Player Who Could Surprise: For the Mariners last year, Ryan Rowland-Smith posted an underwhelming 1-10 record and 6.75 ERA. PECOTA sees the change in scenery as positive for Rowland-Smith, projecting a 6-7 record and a 4.78 ERA if the Aussie can crack the rotation.

Player Who Could Disappoint: Hall's one-year contract is cheap enough that it won't ruin Houston's payroll if he doesn't live up to expectations. Which is good, because PECOTA projects a mediocre .223/.290/.391 season from Hall as Houston's starting second baseman.

A version of this story originally appeared on ESPN Insider Insider.

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Wouldn't it be more appropriate for the Astros' entry on the "Why They Might Win" column to read something like "The planes carrying the other five teams' major-league squads might crash, forcing them to play callups from AAA"? Really, that looks like the best shot this team has this year.
They also could have had some good luck at the Zoltar machine on the Jersey shore this winter. You never know...
Southern Texas could be reconquisted by Mexico, and this team has a decent in the Mexican leagues?
"...including the league's single biggest offseason splash..." I'm assuming this is in reference to the Zack Greinke trade, but I'd argue that the Cliff Lee signing by the Phillies was bigger.
Lee had to sign with someone, and you knew it would be a contender. Greinke was not definitely going to be moved during the offseason, and no one particularly expected Milwaukee to get him.
I hope PECOTA is wrong about the Reds, because a slide back to .500 baseball could be devastating to a fanbase that is just beginning to hope again. I think any regression of Mike Leake can be made up for by more innings from the good Homer Bailey. I feel so sorry for Astro's fans. What a mess.
Don't feel sorry for Astros fans. They went 44-37 the second half without Berkman or Oswalt, and should surprise a lot of folks.
For me, the most striking projection is Drew Stubbs. At age 26 and seemingly ready to come into his own, he is projected to see his OPS nosedive from .773 to .696. It's certainly possible, but I think a jump to .800-plus is far more likely. I also see the Reds winning between 88-92 games.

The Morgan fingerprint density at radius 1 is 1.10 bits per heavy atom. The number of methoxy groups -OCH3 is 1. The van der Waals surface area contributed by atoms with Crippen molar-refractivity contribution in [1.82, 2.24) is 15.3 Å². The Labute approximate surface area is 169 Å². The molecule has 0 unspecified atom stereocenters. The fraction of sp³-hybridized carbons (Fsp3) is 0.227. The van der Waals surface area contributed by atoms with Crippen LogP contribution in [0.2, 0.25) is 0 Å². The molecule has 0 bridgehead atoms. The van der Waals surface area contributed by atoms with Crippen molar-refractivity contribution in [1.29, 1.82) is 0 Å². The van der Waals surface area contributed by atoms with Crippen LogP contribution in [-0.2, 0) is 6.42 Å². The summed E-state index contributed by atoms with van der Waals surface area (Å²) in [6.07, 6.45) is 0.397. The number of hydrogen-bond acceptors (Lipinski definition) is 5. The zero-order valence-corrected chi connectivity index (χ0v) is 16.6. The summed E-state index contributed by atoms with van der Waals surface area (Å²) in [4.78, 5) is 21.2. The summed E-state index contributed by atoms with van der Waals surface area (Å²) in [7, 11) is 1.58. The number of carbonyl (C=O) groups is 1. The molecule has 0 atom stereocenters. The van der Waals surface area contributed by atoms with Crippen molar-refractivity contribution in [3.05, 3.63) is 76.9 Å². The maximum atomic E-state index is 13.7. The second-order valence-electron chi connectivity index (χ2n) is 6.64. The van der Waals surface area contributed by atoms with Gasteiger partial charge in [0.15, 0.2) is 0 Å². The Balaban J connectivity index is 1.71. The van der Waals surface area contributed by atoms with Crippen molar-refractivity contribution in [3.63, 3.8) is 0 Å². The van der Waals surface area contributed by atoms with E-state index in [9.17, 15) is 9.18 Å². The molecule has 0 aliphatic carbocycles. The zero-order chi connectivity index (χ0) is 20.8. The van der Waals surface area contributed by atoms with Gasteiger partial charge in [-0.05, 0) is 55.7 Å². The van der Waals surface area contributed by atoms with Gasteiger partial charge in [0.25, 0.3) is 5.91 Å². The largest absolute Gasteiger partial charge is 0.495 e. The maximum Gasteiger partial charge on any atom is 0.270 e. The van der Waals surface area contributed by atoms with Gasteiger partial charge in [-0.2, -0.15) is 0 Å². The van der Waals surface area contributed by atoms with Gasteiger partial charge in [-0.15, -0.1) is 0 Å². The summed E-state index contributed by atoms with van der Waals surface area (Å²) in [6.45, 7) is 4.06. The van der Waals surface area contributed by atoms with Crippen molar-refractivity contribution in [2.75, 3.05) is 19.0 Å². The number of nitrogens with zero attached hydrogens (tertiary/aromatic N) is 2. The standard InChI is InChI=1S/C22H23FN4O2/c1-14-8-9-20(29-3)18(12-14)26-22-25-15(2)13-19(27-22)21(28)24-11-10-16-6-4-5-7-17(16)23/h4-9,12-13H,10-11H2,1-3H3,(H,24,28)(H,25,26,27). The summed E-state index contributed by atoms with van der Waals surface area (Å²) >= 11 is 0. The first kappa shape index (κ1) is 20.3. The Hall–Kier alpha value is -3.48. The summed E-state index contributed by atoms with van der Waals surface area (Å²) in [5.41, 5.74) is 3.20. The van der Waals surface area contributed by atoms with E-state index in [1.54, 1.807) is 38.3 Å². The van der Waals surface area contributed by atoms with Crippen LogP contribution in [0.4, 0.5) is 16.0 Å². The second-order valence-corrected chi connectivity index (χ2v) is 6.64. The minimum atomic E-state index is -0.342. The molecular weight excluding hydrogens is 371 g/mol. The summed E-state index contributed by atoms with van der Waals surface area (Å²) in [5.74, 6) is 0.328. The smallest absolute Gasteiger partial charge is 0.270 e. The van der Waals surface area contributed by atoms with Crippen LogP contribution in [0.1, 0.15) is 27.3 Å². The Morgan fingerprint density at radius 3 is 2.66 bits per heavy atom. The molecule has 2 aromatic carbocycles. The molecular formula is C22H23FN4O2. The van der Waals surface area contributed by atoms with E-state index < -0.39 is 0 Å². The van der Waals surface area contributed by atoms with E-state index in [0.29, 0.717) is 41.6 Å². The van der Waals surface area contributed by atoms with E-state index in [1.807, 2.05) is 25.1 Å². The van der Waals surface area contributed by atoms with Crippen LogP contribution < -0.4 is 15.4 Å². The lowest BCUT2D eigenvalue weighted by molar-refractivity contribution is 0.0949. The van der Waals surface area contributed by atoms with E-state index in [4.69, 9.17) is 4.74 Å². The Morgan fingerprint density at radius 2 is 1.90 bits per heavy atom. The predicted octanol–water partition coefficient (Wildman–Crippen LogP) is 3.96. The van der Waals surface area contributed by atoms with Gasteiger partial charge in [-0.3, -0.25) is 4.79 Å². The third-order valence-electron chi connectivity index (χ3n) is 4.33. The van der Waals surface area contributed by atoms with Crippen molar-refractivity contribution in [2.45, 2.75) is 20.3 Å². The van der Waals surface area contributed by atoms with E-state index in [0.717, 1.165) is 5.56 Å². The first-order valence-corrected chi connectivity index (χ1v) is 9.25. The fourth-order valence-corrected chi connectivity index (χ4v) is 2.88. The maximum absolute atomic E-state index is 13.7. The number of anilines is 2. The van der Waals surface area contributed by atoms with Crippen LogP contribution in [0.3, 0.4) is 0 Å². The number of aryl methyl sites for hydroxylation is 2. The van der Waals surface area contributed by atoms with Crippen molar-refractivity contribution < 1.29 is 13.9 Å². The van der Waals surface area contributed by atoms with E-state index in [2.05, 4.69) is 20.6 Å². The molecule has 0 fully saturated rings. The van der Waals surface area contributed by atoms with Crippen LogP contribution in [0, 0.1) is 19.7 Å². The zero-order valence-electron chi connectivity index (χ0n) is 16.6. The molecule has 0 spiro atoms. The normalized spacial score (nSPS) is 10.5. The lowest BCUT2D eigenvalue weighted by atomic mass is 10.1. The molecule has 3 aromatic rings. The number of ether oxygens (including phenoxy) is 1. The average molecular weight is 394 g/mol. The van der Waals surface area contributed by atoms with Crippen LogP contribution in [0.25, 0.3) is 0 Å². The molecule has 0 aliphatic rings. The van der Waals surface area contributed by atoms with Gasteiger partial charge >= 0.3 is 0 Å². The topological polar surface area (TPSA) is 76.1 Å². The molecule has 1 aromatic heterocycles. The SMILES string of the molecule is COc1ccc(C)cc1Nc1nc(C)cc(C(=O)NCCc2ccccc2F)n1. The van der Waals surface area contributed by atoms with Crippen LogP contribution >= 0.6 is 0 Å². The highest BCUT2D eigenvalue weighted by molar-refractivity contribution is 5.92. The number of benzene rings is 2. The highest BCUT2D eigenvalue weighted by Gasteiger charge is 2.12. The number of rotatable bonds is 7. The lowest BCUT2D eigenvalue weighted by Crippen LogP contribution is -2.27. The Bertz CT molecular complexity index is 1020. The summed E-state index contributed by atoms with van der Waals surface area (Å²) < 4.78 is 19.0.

No kidding. PECOTA sees pretty substantial steps backwards for every single young Red. Regression to the mean is one thing, but ouch! Jay Bruce is the one who looks most underrated to me. PECOTA just doesn't seem to like the guys who are quite young -- Evan Longoria had a similar issue.
I'll go with PECOTA on the Reds. They had a remarkably healthy season last year, did they not? And just about the whole team had a good year, some W-E-L-L! above anything they'd ever done before or at all recently (Votto, Stubbs, Gomes, Rolen, Hernandez, Rhodes, Hanigan; can add in Arroyo, Cueto and Bruce there, too). Reds are Plexiglassing back under .500.
For what it's worth, I wouldn't project Leake into the Cincy rotation to start the year. Likely to be Cueto/Volquez/Arroyo and then Wood and Bailey. Both Wood and Bailey have had their innings built up steadily, Wood had really nice success last year, and Bailey peripherals were nice and masked by his ERA. Plus, Bailey is out of options. I would guess Leake to AAA to build up his innings.
To me, this all looks right in broad outline. Three-way traffic jam at the top, with St. Louis still a nose ahead of the others (I think the Reds will see more reversion to the mean than PECOTA does, but it's arguable); Cubs in limbo; Pirates improving but still bad; Houston, well, screwed. I do think, however, that the summed division W-L percentage may be a bit better than these rankings imply. The gains to the division (Greinke, Marcum, etc.) count for more there than the losses do.